The Internet’s Obsession with (fake) Nostalgia

I’ve noticed an interesting trend lately. It seems there are “retro” versions of our favorite websites and services popping up all over the place these days. From what Twitter would like in the 80s to what Facebook would look like in the 90s and even Google done through a BBS Terminal. They’ve even gone so far as to spoof everyone’s favorite smart phone apps, Angry Birds and Draw Something as old PC games. I always get a kick out of these and applaud everyone who has taken the time to make them.

Screenshot of Google BBS Terminal

My first computer experience was in the 80s when my parents (both teachers) were able to bring home an Apple IIe over summer vacation. There was something magical about that big, beige machine loading up a game of Oregon Trail or my favorite as a kid, Fischer Price Bowling. Everything on-screen was so blocky and the gameplay so simple by today’s standards but it was still hours and hours of fun. I think we’re at a point in technology where everything has moved so fast and is improving everyday that people want to reminisce about those old days. They want to slow down and enjoy the BASICs (see what I did there?) again. I’m more than grateful for today’s modern technology but I do thoroughly enjoy this recent trend of imagining today’s services as if it was yesteryear. Have you found any other versions of these? Please share them in the comments, I’d love to check them out.

Happy foursquare day!

4sq Day 2012 logo

Today (4/16) is foursquare day. Get it? What started as a clever play on numbers by a blogger in Tampa has turned into an international celebration. Foursquare has even jumped on board and offers a special 4sq day logo, badge and t-shirt. There are meetups and events all over the world today that will bring people together. Other platforms that use the foursquare venue database like Untappd are getting in on the fun. All of this over a little app that people use to check-in and explore the world around them. It’s really pretty amazing if you think about it.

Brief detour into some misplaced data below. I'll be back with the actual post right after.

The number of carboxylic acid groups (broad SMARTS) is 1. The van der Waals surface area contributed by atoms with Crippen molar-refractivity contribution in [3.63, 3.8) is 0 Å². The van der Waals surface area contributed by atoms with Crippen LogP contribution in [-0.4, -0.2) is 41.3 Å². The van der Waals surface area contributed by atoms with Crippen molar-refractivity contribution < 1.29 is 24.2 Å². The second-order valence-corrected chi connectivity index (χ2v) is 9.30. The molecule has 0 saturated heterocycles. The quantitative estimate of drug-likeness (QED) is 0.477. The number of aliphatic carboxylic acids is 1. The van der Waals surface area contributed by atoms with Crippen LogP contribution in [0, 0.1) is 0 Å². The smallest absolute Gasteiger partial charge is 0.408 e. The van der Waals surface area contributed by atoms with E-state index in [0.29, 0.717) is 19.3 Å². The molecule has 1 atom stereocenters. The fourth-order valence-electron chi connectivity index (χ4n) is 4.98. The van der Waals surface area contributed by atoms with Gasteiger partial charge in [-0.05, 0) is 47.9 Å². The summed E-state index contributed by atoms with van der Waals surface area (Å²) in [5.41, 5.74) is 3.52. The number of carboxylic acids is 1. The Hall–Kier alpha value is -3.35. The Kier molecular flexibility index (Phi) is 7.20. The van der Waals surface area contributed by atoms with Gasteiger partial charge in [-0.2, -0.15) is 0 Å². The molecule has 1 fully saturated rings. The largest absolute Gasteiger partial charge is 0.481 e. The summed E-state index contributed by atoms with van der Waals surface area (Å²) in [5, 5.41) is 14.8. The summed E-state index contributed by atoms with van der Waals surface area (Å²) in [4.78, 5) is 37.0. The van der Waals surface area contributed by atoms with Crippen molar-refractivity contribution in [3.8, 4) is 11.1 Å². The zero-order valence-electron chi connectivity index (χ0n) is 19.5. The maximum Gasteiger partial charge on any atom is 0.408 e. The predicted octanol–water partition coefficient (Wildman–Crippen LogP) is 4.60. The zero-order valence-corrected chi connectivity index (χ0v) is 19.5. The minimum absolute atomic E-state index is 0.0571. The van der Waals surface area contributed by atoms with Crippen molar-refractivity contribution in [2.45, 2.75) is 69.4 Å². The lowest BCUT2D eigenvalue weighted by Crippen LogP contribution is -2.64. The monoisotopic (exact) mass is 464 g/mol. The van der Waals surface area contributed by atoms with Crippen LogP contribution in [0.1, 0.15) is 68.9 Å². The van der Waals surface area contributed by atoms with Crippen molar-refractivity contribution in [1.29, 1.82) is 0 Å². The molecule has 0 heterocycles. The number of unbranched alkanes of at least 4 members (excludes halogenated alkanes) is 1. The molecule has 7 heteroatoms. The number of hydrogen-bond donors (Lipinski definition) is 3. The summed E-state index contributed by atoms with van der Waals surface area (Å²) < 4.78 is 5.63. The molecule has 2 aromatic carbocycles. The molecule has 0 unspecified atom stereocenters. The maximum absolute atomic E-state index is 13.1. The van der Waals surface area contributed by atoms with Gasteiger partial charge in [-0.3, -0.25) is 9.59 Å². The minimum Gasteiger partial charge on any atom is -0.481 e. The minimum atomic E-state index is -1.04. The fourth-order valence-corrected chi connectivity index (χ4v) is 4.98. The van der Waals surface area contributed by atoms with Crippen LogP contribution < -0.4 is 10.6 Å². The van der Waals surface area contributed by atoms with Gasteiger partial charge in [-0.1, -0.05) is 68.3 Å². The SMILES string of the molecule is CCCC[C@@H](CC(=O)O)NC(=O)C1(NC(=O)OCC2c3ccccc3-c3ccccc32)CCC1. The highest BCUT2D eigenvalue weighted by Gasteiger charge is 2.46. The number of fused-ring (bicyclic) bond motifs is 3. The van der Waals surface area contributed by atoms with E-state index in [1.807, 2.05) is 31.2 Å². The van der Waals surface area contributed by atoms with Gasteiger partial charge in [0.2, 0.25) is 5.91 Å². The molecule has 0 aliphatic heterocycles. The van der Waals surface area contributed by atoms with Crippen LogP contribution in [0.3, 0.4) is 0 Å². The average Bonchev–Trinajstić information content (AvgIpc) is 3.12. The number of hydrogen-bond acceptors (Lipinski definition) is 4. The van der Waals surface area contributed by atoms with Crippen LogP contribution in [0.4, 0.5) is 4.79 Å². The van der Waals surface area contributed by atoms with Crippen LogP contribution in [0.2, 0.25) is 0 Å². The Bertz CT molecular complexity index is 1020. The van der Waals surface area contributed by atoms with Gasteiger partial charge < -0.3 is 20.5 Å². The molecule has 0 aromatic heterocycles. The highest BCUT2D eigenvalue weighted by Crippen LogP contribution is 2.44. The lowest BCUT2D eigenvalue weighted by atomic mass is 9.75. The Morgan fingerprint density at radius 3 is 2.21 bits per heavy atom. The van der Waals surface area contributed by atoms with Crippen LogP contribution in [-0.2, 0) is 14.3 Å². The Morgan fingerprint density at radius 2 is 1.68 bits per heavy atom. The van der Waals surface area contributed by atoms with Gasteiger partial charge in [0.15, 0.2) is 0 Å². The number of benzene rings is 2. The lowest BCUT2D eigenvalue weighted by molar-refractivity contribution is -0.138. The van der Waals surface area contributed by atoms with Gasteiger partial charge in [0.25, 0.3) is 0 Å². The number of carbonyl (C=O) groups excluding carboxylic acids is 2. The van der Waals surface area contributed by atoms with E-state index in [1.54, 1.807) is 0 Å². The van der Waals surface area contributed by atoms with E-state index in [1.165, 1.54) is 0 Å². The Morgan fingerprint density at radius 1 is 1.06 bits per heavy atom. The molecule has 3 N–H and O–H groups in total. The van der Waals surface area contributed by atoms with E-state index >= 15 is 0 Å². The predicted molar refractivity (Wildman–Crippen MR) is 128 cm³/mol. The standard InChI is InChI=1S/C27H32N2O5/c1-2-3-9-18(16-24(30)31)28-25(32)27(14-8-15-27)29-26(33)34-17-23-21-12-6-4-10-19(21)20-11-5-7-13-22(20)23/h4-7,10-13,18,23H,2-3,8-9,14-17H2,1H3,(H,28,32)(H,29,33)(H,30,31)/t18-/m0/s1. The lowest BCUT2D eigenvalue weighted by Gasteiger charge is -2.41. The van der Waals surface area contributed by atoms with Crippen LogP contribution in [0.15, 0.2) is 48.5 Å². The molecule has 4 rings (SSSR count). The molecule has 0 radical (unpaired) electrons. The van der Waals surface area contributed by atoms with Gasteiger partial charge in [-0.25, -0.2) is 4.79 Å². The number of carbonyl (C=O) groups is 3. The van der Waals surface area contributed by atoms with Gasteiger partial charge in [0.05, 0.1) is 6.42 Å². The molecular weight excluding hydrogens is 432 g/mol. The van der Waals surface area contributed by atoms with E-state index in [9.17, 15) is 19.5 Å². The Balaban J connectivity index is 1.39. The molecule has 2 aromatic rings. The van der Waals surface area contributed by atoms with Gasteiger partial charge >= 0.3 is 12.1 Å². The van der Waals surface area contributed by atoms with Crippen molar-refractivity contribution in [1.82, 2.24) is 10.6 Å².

Here in Kalamazoo the fine folks behind Foursquare Kalamazoo have organized an entire week of social media events. There’s some really cool events happening and I’m going to try to attend as many as I can. I will definitely check out tonight’s 4s Day event at Celebration! Cinema. It sounds great. If you’re in the area, you should definitely check it out too. Aren’t on foursquare yet? Here’s a post to get you started.

CityMaps Shows You What’s Nearby with Logos

A while ago About Foursquare reported on a really cool new map service called CityMaps. They’re billing it as “the social map” because it’s connected to a number of social media services like Twitter and foursquare. What I find most interesting was the inclusion of logos on the maps instead of just names. As a designer I’ve got a soft spot for logos so an entire map full of them makes me smile. I think it’s a really unique way to convey the information. In a lot of ways, it’s a lot more useful too. If I’m looking for the nearest Starbucks or McDonald’s, their logos are going to pop out at me much quicker than just their names. In this day and age logos are so recognizable that this approach seems to make perfect sense. I’m actually a little surprised this hasn’t happened sooner.

an example CityMap of San Francisco

Beyond just the unique logo integration, they pull in foursquare tips and recent tweets. It’s a really great mashup of social information on top of a nice looking map. Right now they just have maps for New York, San Francisco and Austin but there are more on the way. There is even an iPhone app so you can enjoy CityMaps on the go. With all of that info combined together it really shows just how powerful APIs can be. I think they’re trying to make it a useful “explore your city” services but so far I don’t think it has much on foursquare. I’ll be keeping an eye on CityMaps because it’s already cool and has so much potential to become even better.